DOING DATA RIGHT PROMOTED CONTENT

The value
exchange of
data trust
Companies have the capacity to interact with
online customers in all kinds of meaningful ways,
forging all sorts of links, says Firas Khnaisser
t’s no secret that we’re producing
more data than ever before. And
we now have more processing
power than ever to analyse it –
and do pretty cool things with it
too. In principle, we should be in a
space where brands are interacting
with customers in all kinds of
meaningful ways and using this
data to create all kinds of wonderful
experiences. But are they?
We still get stalked across the
internet for once having a sneak
peek at a pair of socks we have no
intention of buying. And what
about random communications
from organisations that should
know a lot about us but can’t seem
to demonstrate that. Why can’t they
get it right?
Let’s take a closer look. Every
interaction leaves a data footprint –
and organisations make no secret
of the fact they want to get their
hands on as much of it as they
can. Why? Because there is a
notion that this data is valuable to
organisations. It helps run their
business, and tells them a few
things about their customers. In
some instances, this data is the only
asset they have. An asset implies
a value, so what’s the value of
data? This seems like a pretty
important question to ask.
Our current (Industrial Age)
accounting principles are very
good at valuing tangible assets
(machines, tables, chairs etc.), but
quite poor at valuing intangible
assets like data. So much
so that data has no
place on the balance
sheet. There’s an
elusive heading
of “goodwill”
that you could
slot data under,
but that’s all the
recognition it gets.
Why is this
important? If we

I

36

can’t value data, why should we
invest in it? If we tried to value it,
what would that be based on – how
clean or complete the data is? Or
why we need it, or what we intend
to achieve by using it? Or when
should we value it? Surely data
would have a different value if we’re
at the point of selling or buying a
company rather than looking at
data to become more operationally
efficient as a company?
So how can we evolve from these
Industrial Age principles?
Further evidence that we are no
longer in Kansas is that brands
are struggling to understand how
or where value is created in their
relationship with customers.
In the “good old days”, things were
nice and simple. Come up with an
idea, make it as cheaply as we can
(one design, one colour) and push
it out to customers, maybe spend
some money on advertising – and
you buy the product (or a dream)
and the company makes money.
Boom! Behold the value chain in
full swing.
Are things so straightforward
these days? Is the brand the
producer? And the customer the
consumer? Could the customer be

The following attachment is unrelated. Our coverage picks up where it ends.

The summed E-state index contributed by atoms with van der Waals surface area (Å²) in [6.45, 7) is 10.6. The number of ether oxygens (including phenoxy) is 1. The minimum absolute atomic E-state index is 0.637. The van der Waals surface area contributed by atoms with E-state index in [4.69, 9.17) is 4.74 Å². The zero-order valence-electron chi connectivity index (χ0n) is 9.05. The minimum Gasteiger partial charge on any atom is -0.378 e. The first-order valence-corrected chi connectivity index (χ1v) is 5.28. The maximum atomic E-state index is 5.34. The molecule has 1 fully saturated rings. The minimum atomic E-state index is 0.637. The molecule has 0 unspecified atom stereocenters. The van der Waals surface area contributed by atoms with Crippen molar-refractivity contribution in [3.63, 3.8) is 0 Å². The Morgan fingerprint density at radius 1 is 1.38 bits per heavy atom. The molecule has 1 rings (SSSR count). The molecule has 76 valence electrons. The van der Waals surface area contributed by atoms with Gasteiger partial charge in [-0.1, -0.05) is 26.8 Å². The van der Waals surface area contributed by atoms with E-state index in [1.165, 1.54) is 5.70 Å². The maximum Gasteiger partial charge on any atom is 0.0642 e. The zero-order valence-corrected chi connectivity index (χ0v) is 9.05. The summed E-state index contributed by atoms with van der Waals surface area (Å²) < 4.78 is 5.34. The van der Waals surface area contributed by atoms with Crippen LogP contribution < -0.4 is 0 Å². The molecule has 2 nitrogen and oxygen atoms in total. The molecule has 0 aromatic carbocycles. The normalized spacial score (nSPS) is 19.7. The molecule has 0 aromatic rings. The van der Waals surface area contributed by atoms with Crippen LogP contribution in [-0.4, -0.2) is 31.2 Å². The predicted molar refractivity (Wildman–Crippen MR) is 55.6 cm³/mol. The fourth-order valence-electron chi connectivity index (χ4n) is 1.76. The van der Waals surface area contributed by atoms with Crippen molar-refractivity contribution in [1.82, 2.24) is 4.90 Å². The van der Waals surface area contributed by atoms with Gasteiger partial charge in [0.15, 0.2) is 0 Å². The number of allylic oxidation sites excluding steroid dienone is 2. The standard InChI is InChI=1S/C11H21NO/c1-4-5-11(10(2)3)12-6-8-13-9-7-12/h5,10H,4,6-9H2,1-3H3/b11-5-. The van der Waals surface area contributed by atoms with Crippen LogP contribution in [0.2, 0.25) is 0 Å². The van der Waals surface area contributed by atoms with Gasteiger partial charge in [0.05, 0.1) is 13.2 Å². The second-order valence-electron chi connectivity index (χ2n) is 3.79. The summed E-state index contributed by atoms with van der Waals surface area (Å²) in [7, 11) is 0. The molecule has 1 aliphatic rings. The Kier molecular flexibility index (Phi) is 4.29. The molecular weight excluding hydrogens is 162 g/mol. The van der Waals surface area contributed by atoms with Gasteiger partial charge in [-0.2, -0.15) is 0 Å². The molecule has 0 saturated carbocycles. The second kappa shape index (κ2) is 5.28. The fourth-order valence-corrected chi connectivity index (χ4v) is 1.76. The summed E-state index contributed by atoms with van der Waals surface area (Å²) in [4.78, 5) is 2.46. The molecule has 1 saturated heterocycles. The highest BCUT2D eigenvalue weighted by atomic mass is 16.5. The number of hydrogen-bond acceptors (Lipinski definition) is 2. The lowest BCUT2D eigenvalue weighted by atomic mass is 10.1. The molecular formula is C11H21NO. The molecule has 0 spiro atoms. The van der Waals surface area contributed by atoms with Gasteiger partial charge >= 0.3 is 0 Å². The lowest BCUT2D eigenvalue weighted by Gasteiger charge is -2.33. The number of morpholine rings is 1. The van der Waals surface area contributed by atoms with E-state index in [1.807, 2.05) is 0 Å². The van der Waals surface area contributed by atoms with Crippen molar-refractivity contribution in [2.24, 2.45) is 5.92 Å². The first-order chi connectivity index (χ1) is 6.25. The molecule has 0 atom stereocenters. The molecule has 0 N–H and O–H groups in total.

the producer? Whatever happened
to the value chain? Who creates the
value in the data-driven economy
and how? When you say value,
is it only transactional? Money
in return for goods and services,
nothing more?
The customer now
creates many things
that are valuable to an
organisation – which
could be content or
even data – but what

does the customer receive for their
contribution? If the customer is
creating value, why are they not
getting recognised as a co-creator/
partner and thus being rewarded?
It’s heart-warming that there
are ongoing conversations about
the Universal Basic Income
being funded based on a fee for
sharing your personal data. Even
in our darkest hour, scandals
like Cambridge Analytica are
educating customers about how
their data is used and is allowing
us all to question the value we are
receiving in return for the services
we use. We need to consider,
introspectively: does this align
with our values? How much are we
willing to compromise or not?
Brands can no longer get away
with sitting on the fence. Last
year, we witnessed a controversial
Nike campaign where we saw
the brand taking a clear political
stance. Today, other brands are
following suit. Some think this is
alienating many customers, but

Brandswhichcan’tdefinewhotheyare
andwhattheystandforwillstruggle

equally it’s giving a voice to those
customers who share these values
and strengthening their connection
to the brand. Brands which are
unable to define who they are, what
they are about and what they stand
for, will struggle in the future.
Significantly, “values” have finally
moved to the centre stage of the
“value” conversation. GDPR was
a wonderful moment, not only for
setting a minimum acceptable
standard for the way organisations
use customer data, but also for
giving brands the opportunity to
establish long-lasting relationships
with customers, by becoming more
transparent and rebuilding trust.
GDPR is only the first step. We’re
heading into a future powered by
Artificial Intelligence, where our
lives will be run by algorithms.
When things go right, they will
go wonderfully right, and when
things go wrong, they will look like
something out of TV’s Black Mirror.
What that means in real terms is
that if we are incorrectly profiled by
an algorithm, we could lose access
to products, services and at times
even our freedom. It becomes ever
more important to think about our
values as individuals, organisations
and societies to ensure we’re